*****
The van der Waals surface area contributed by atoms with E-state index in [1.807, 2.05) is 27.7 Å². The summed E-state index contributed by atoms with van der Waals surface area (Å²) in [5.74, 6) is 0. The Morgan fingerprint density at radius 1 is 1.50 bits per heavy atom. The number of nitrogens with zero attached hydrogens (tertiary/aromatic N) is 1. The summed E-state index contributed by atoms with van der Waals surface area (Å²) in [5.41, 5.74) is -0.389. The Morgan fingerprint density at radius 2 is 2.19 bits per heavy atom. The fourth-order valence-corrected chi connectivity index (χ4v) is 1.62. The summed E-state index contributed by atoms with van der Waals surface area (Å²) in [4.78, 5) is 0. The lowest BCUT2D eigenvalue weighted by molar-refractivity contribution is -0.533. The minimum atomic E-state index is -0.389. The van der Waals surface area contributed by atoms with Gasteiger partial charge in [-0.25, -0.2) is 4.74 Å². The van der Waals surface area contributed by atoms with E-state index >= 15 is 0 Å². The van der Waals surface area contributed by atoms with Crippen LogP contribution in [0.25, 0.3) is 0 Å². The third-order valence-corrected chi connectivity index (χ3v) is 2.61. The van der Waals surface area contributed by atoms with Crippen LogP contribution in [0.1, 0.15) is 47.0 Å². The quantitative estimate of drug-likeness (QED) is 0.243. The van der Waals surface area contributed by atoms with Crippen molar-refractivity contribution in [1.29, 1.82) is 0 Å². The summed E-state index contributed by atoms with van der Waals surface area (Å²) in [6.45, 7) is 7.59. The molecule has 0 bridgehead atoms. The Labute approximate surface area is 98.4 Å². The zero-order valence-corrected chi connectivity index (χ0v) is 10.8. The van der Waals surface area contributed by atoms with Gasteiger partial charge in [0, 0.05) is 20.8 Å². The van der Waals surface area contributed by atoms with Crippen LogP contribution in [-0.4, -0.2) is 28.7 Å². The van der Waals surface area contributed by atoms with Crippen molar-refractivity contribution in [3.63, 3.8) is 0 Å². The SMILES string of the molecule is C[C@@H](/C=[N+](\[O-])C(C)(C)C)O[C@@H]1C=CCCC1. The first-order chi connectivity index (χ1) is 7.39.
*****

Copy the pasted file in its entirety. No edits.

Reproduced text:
The van der Waals surface area contributed by atoms with E-state index in [1.807, 2.05) is 27.7 Å². The summed E-state index contributed by atoms with van der Waals surface area (Å²) in [5.74, 6) is 0. The Morgan fingerprint density at radius 1 is 1.50 bits per heavy atom. The number of nitrogens with zero attached hydrogens (tertiary/aromatic N) is 1. The summed E-state index contributed by atoms with van der Waals surface area (Å²) in [5.41, 5.74) is -0.389. The Morgan fingerprint density at radius 2 is 2.19 bits per heavy atom. The fourth-order valence-corrected chi connectivity index (χ4v) is 1.62. The summed E-state index contributed by atoms with van der Waals surface area (Å²) in [4.78, 5) is 0. The lowest BCUT2D eigenvalue weighted by molar-refractivity contribution is -0.533. The minimum atomic E-state index is -0.389. The van der Waals surface area contributed by atoms with Gasteiger partial charge in [-0.25, -0.2) is 4.74 Å². The van der Waals surface area contributed by atoms with E-state index >= 15 is 0 Å². The van der Waals surface area contributed by atoms with Crippen LogP contribution in [0.25, 0.3) is 0 Å². The third-order valence-corrected chi connectivity index (χ3v) is 2.61. The van der Waals surface area contributed by atoms with Crippen LogP contribution in [0.1, 0.15) is 47.0 Å². The quantitative estimate of drug-likeness (QED) is 0.243. The van der Waals surface area contributed by atoms with Crippen molar-refractivity contribution in [1.29, 1.82) is 0 Å². The summed E-state index contributed by atoms with van der Waals surface area (Å²) in [6.45, 7) is 7.59. The molecule has 0 bridgehead atoms. The Labute approximate surface area is 98.4 Å². The zero-order valence-corrected chi connectivity index (χ0v) is 10.8. The van der Waals surface area contributed by atoms with Gasteiger partial charge in [0, 0.05) is 20.8 Å². The van der Waals surface area contributed by atoms with Crippen LogP contribution in [-0.4, -0.2) is 28.7 Å². The van der Waals surface area contributed by atoms with Crippen molar-refractivity contribution in [3.63, 3.8) is 0 Å². The SMILES string of the molecule is C[C@@H](/C=[N+](\[O-])C(C)(C)C)O[C@@H]1C=CCCC1. The first-order chi connectivity index (χ1) is 7.39.